|Reference code: ||PT/FB/BL-2006-174.02|
|Location: ||Arquivo PCA - Pasta 6/2006|
|Experimental investigation of a psi training program|
|Publication year: ||2010|
1) Test the claim that transformative practices may lead to enhanced intuitive experiences. 2) Develop a well-controlled experimental design for the “feeling of being stared at” paradigm that can be adapted to naturalistic settings, using the internet as a medium for carrying live video images.
We tested sixteen people who had been practicing the Transcendental Meditation TM-Sidhi technique for a minimum of 10 years, and 16 adult non-meditators. One person is a sender (S) and one a receiver (R).
S viewed a screen showing a live video streaming image of the distant Receiver during sending periods, and during no-sending periods, S viewed a randomly selected static picture from a pool of pre-selected neutral photographs.
R viewed a web page that informs R that a trial is in progress, but does not indicate whether the distant sender was viewing their image or not. R is asked “Are you being stared at?”
Five seconds after each trial began, R saw a count-down timer and had 15 seconds to respond “yes” or “no.” If no response was received within 15 seconds, the trial was recorded as a pass. If R did respond, feedback was provided indicating that the response was correct or incorrect. S also saw this feedback. The assignment of staring vs. nonstaring conditions per trial was determined by a random process.
The two groups showed no differences in self-rated ability to perceive someone staring at them, in how well they thought they would do in the test, or in self-assessed psychic abilities. However, the non-meditator group reported having had the feeling of being stared at significantly more than the meditators.
Overall the control group performed slightly, but non-significantly better than the meditation group. On average the meditation group performed closely to chance expectation over the entire sequence of 100 trials, but the control group progressively improved.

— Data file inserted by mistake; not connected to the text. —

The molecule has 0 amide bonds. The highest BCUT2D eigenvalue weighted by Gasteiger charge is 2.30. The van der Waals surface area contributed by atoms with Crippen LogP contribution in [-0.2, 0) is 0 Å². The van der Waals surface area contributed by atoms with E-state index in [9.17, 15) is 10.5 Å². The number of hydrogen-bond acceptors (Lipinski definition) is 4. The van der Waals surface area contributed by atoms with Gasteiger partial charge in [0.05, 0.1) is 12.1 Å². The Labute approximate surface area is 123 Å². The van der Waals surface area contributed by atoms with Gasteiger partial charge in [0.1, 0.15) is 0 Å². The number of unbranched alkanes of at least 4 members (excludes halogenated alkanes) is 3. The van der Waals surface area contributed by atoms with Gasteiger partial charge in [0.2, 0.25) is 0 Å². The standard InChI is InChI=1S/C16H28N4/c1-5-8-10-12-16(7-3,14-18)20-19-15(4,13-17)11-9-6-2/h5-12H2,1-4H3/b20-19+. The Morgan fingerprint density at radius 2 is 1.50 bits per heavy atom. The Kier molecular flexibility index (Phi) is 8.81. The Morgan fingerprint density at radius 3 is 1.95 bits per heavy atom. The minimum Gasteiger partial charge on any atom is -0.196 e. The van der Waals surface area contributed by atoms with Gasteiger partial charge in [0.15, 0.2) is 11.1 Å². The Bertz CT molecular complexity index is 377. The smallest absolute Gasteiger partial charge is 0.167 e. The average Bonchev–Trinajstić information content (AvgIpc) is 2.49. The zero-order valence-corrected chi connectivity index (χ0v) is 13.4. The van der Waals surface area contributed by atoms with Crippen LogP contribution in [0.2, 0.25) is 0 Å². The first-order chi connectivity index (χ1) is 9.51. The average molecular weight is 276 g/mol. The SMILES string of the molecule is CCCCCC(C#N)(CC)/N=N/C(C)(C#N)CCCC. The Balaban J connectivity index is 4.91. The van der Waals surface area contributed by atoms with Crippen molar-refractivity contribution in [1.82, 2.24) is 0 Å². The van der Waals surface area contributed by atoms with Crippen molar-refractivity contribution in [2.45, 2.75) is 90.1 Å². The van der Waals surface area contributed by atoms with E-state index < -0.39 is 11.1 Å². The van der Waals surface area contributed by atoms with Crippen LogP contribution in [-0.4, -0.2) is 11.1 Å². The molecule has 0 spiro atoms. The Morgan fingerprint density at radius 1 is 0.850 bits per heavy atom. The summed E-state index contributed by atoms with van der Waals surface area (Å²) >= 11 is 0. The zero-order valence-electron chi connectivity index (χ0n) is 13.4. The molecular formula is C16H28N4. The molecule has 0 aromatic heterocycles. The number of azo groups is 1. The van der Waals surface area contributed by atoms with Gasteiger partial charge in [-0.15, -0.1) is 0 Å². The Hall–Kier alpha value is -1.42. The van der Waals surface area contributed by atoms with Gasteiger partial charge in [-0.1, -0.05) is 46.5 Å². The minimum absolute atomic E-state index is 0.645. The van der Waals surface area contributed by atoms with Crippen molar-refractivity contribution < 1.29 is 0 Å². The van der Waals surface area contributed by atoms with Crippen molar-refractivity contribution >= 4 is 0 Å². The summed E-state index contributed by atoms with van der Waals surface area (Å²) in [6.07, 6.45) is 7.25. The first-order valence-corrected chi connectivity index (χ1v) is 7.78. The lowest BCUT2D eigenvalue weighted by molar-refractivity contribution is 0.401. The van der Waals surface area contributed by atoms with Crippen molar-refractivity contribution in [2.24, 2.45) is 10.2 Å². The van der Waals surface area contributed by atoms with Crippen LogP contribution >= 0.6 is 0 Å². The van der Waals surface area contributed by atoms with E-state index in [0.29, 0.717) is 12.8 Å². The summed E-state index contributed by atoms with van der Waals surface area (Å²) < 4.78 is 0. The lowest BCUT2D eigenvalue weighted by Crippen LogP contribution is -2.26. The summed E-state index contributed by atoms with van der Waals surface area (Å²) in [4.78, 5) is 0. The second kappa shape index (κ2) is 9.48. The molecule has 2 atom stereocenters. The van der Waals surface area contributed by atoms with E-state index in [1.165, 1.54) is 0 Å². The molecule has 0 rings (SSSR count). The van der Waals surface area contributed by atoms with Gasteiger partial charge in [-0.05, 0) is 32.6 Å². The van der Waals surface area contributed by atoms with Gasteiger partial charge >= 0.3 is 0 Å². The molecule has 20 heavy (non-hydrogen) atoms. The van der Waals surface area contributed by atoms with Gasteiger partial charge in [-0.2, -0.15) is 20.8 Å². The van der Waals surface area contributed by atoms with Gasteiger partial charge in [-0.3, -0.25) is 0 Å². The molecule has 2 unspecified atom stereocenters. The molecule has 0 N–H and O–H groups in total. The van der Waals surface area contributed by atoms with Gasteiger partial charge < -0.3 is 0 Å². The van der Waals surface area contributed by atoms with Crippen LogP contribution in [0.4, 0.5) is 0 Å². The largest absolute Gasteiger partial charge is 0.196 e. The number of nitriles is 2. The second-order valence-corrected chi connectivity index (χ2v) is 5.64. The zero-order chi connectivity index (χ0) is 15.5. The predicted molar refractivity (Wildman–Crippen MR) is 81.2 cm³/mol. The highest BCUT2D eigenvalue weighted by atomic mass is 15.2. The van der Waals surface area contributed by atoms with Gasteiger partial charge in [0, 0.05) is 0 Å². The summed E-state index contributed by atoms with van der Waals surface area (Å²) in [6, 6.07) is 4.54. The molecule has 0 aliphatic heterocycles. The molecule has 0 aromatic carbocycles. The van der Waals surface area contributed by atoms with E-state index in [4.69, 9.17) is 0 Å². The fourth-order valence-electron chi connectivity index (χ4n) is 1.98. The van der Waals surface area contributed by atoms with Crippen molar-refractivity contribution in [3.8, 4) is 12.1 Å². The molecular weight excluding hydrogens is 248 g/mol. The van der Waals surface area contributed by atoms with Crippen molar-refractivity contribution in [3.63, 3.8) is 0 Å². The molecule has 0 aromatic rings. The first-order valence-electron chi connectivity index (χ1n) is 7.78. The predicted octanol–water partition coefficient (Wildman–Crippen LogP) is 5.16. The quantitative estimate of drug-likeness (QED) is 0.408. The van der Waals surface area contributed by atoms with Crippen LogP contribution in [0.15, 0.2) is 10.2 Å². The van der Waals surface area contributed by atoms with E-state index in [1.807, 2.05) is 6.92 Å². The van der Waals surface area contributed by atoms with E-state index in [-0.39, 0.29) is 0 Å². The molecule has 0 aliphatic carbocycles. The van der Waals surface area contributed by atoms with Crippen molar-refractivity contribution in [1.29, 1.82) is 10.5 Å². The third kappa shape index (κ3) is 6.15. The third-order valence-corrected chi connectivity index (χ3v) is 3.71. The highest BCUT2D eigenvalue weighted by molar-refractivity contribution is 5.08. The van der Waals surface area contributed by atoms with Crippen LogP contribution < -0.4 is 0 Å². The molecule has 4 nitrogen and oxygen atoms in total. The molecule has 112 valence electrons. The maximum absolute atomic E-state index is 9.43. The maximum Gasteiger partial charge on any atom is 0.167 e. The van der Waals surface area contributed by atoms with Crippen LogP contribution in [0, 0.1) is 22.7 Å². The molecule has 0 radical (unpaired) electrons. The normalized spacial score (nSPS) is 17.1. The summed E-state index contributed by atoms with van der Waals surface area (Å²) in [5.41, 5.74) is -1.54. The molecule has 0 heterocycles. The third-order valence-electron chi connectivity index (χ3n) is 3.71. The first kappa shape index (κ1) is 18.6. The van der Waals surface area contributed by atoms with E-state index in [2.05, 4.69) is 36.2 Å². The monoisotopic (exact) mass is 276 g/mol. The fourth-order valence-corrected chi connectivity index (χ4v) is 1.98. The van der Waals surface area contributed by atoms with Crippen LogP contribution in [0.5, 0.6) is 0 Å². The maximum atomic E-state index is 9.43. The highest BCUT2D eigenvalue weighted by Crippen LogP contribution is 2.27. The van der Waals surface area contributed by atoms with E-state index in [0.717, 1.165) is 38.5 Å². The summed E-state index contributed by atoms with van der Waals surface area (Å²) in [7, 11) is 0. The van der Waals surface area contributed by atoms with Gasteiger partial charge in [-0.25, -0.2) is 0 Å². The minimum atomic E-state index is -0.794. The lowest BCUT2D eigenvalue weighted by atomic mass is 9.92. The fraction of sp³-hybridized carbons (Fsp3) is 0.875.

Meditators reported higher levels of self-transcendence than non-meditators. Contrary to prediction, meditators reported higher levels of stress than the controls.
Overall, this study did not show that attention training, in this case specifically meaning the technique known as the TM-Sidhis, would improve performance on a “feeling of being stared at” task.
The TM group’s self-transcendence scores were significantly higher than the control groups, but contrary to prediction, their perceived stress scores were not lower.
The most consistent finding in this experiment was the sheep-goat effect: Participants’ expectations and beliefs was the best predictor of their actual performance.
|Accessibility: ||Document does not exist in file|
|Secondary author(s): |
|Radin, D., Vieten, C., Cherot, C.|
|Document type: |
|Number of reproductions: |
|Schlitz, M., Radin, D., Vieten, C., & Cherot, C. (2010). Experimental investigation of a psi training program. In Aquém e além do cérebro. Behind and beyond the brain. Proceedings of the 8th Symposium of Fundação Bial (p. 246). Porto: Fundação Bial.|
|Indexed document: ||No|
|Keywords: ||Meditation / Attention / Intuition / Transformation / Psychic|
Experimental investigation of a psi training program